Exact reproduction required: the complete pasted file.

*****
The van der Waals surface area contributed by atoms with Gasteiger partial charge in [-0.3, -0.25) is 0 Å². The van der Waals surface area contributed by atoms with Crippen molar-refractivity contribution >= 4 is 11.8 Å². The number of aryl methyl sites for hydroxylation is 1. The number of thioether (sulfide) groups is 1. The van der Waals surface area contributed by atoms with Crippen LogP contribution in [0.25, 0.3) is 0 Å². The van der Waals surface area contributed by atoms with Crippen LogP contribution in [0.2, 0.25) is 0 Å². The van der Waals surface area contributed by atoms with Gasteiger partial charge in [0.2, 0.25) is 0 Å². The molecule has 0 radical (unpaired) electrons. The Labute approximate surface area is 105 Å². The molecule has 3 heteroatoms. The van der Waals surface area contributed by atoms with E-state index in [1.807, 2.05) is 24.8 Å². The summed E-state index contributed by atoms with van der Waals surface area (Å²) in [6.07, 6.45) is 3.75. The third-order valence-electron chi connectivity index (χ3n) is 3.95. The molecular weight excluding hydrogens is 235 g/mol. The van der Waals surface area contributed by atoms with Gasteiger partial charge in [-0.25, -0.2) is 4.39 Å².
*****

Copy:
The van der Waals surface area contributed by atoms with Gasteiger partial charge in [-0.3, -0.25) is 0 Å². The van der Waals surface area contributed by atoms with Crippen molar-refractivity contribution >= 4 is 11.8 Å². The number of aryl methyl sites for hydroxylation is 1. The number of thioether (sulfide) groups is 1. The van der Waals surface area contributed by atoms with Crippen LogP contribution in [0.25, 0.3) is 0 Å². The van der Waals surface area contributed by atoms with Crippen LogP contribution in [0.2, 0.25) is 0 Å². The van der Waals surface area contributed by atoms with Gasteiger partial charge in [0.2, 0.25) is 0 Å². The molecule has 0 radical (unpaired) electrons. The Labute approximate surface area is 105 Å². The molecule has 3 heteroatoms. The van der Waals surface area contributed by atoms with E-state index in [1.807, 2.05) is 24.8 Å². The summed E-state index contributed by atoms with van der Waals surface area (Å²) in [6.07, 6.45) is 3.75. The third-order valence-electron chi connectivity index (χ3n) is 3.95. The molecular weight excluding hydrogens is 235 g/mol. The van der Waals surface area contributed by atoms with Gasteiger partial charge in [-0.25, -0.2) is 4.39 Å².